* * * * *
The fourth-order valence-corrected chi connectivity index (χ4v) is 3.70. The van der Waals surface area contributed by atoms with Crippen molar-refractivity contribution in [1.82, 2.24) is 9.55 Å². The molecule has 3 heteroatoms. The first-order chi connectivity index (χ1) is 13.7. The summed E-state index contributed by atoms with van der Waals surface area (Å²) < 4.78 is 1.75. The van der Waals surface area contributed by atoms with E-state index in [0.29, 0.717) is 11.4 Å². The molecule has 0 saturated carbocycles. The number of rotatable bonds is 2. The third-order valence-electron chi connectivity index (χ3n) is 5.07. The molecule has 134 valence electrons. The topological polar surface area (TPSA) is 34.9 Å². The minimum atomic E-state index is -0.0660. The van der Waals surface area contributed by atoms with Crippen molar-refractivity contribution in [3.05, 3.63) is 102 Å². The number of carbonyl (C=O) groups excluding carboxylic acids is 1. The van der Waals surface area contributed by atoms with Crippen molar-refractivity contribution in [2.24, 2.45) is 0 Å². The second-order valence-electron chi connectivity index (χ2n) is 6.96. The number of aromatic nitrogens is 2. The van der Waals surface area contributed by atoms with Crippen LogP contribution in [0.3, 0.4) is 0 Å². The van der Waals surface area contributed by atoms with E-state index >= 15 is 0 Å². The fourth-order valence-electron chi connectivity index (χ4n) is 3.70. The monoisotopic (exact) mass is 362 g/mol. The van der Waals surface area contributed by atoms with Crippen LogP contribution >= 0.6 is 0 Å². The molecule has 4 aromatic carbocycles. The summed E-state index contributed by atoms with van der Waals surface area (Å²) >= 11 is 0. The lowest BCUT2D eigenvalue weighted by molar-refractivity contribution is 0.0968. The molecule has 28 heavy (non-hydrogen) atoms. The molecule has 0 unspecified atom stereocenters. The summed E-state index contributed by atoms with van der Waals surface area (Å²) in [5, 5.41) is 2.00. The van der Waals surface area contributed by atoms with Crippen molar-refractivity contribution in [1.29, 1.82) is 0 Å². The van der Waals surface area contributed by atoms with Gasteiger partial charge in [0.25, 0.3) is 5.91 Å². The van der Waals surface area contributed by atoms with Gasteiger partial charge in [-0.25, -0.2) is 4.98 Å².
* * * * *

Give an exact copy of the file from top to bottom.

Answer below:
The fourth-order valence-corrected chi connectivity index (χ4v) is 3.70. The van der Waals surface area contributed by atoms with Crippen molar-refractivity contribution in [1.82, 2.24) is 9.55 Å². The molecule has 3 heteroatoms. The first-order chi connectivity index (χ1) is 13.7. The summed E-state index contributed by atoms with van der Waals surface area (Å²) < 4.78 is 1.75. The van der Waals surface area contributed by atoms with E-state index in [0.29, 0.717) is 11.4 Å². The molecule has 0 saturated carbocycles. The number of rotatable bonds is 2. The third-order valence-electron chi connectivity index (χ3n) is 5.07. The molecule has 134 valence electrons. The topological polar surface area (TPSA) is 34.9 Å². The minimum atomic E-state index is -0.0660. The van der Waals surface area contributed by atoms with Crippen molar-refractivity contribution in [3.05, 3.63) is 102 Å². The number of carbonyl (C=O) groups excluding carboxylic acids is 1. The van der Waals surface area contributed by atoms with Crippen molar-refractivity contribution in [2.24, 2.45) is 0 Å². The second-order valence-electron chi connectivity index (χ2n) is 6.96. The number of aromatic nitrogens is 2. The van der Waals surface area contributed by atoms with Crippen LogP contribution in [0.3, 0.4) is 0 Å². The van der Waals surface area contributed by atoms with E-state index >= 15 is 0 Å². The fourth-order valence-electron chi connectivity index (χ4n) is 3.70. The monoisotopic (exact) mass is 362 g/mol. The van der Waals surface area contributed by atoms with Crippen LogP contribution >= 0.6 is 0 Å². The molecule has 4 aromatic carbocycles. The summed E-state index contributed by atoms with van der Waals surface area (Å²) >= 11 is 0. The lowest BCUT2D eigenvalue weighted by molar-refractivity contribution is 0.0968. The molecule has 28 heavy (non-hydrogen) atoms. The molecule has 0 unspecified atom stereocenters. The summed E-state index contributed by atoms with van der Waals surface area (Å²) in [5, 5.41) is 2.00. The van der Waals surface area contributed by atoms with Crippen molar-refractivity contribution in [1.29, 1.82) is 0 Å². The van der Waals surface area contributed by atoms with Gasteiger partial charge in [0.25, 0.3) is 5.91 Å². The van der Waals surface area contributed by atoms with Gasteiger partial charge in [-0.25, -0.2) is 4.98 Å².